Tuesday, September 17, 2013

State Department Continues to Ignore Benghazi, 9/11 Anniversaries

    At 8:46 AM on September 11, 2001, American Airlines Flight 11 was piloted into the North Tower of the World Trade Center in New York City by terrorists.  Eleven years later on September 11, 2012, events unfolded in Benghazi, Libya, that would ultimately leave a US diplomatic facility gutted and four Americans dead.  As of 8:46 AM today, the US State Department had not acknowledged either anniversary.
    Up until yesterday, as noted by THE WEEKLY STANDARD, neither the White House or the State Department had mentioned the upcoming anniversary of the Benghazi attack.  Then last night around 8 PM, the White House issued a statement by the press secretary noting a preparedness meeting the president held on Tuesday in anticipation of the 12th anniversary of the 9/11 attacks.  The notice referenced the Benghazi attack as well:
September 11th has been a day of remembrance for 12 years for Americans and others around the world. The events of last year, losing four brave Americans – Chris Stevens, Sean Smith, Glen Doherty and Tyrone Woods – brought home the reality of the challenges we face in the world.  As we near this day of remembrance, we continue to mourn the death of our cherished colleagues and honor their dedication to public service.  We remain committed to bringing the perpetrators of the Benghazi attacks to justice and to ensuring the safety of our brave personnel serving overseas.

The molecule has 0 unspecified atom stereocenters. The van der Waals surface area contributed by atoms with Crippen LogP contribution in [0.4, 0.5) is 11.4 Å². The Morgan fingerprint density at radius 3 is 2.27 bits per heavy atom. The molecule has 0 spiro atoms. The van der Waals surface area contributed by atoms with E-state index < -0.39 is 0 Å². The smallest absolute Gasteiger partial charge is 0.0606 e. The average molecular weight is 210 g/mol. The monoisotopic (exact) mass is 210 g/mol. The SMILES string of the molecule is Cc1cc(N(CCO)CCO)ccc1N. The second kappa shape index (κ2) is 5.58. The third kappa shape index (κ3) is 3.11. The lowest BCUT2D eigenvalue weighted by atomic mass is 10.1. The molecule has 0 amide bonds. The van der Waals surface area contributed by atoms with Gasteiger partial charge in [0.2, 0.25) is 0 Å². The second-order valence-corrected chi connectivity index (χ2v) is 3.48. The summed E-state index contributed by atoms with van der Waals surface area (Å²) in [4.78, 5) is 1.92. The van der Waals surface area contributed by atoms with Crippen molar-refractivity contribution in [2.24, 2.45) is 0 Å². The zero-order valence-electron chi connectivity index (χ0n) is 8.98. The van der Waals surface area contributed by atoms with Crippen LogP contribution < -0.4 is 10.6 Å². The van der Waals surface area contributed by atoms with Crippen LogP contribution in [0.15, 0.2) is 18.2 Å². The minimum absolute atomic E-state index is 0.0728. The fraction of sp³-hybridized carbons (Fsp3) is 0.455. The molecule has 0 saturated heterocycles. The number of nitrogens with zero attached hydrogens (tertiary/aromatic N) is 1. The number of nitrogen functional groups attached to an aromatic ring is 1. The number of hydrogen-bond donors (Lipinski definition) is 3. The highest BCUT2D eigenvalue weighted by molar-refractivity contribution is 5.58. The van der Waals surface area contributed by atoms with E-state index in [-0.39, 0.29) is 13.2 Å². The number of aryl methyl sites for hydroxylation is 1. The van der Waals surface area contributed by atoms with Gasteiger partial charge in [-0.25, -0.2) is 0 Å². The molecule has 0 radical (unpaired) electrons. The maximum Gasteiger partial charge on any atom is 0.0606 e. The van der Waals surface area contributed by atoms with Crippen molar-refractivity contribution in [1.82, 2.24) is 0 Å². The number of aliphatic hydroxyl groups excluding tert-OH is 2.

The silence from the State Department, however, continues.  There is nothing on Wednesday's public schedule of the State Department regarding any observance, memorial, or remembrance of either 9/11 or Benghazi.  There are no mentions of 9/11, Benghazi, or Ambassador Christopher Stevens any time recently on the State Department website, the Facebook page, or the Twitter account.

    However, in the last three months, the State Department has noted the following anniversaries:
    This morning, the White House tweeted the following:
    As of 8:47, the message had been retweeted 262 times.  The State Department was not one of them.

Note: A version of this article first appeared at The Weekly Standard.

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